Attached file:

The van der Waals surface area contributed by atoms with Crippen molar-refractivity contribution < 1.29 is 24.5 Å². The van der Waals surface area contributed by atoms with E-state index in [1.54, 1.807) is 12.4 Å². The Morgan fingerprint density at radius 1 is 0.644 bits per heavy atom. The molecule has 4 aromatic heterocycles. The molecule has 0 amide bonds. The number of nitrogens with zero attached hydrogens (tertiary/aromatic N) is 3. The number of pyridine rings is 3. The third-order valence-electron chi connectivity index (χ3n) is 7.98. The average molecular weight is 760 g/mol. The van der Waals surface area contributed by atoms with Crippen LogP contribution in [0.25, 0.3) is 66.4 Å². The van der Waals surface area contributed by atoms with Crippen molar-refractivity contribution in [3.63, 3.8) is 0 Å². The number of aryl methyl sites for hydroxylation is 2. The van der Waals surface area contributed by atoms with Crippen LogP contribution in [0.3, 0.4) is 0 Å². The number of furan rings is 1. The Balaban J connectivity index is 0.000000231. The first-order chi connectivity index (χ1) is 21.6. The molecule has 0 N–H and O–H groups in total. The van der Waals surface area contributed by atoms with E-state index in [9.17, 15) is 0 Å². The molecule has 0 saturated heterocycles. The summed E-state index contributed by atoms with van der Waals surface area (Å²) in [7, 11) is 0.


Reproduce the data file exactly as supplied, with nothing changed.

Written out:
The van der Waals surface area contributed by atoms with Crippen molar-refractivity contribution < 1.29 is 24.5 Å². The van der Waals surface area contributed by atoms with E-state index in [1.54, 1.807) is 12.4 Å². The Morgan fingerprint density at radius 1 is 0.644 bits per heavy atom. The molecule has 4 aromatic heterocycles. The molecule has 0 amide bonds. The number of nitrogens with zero attached hydrogens (tertiary/aromatic N) is 3. The number of pyridine rings is 3. The third-order valence-electron chi connectivity index (χ3n) is 7.98. The average molecular weight is 760 g/mol. The van der Waals surface area contributed by atoms with Crippen LogP contribution in [0.25, 0.3) is 66.4 Å². The van der Waals surface area contributed by atoms with Crippen molar-refractivity contribution in [3.63, 3.8) is 0 Å². The number of aryl methyl sites for hydroxylation is 2. The van der Waals surface area contributed by atoms with Crippen LogP contribution in [0.3, 0.4) is 0 Å². The number of furan rings is 1. The Balaban J connectivity index is 0.000000231. The first-order chi connectivity index (χ1) is 21.6. The molecule has 0 N–H and O–H groups in total. The van der Waals surface area contributed by atoms with E-state index in [9.17, 15) is 0 Å². The molecule has 0 saturated heterocycles. The summed E-state index contributed by atoms with van der Waals surface area (Å²) in [7, 11) is 0.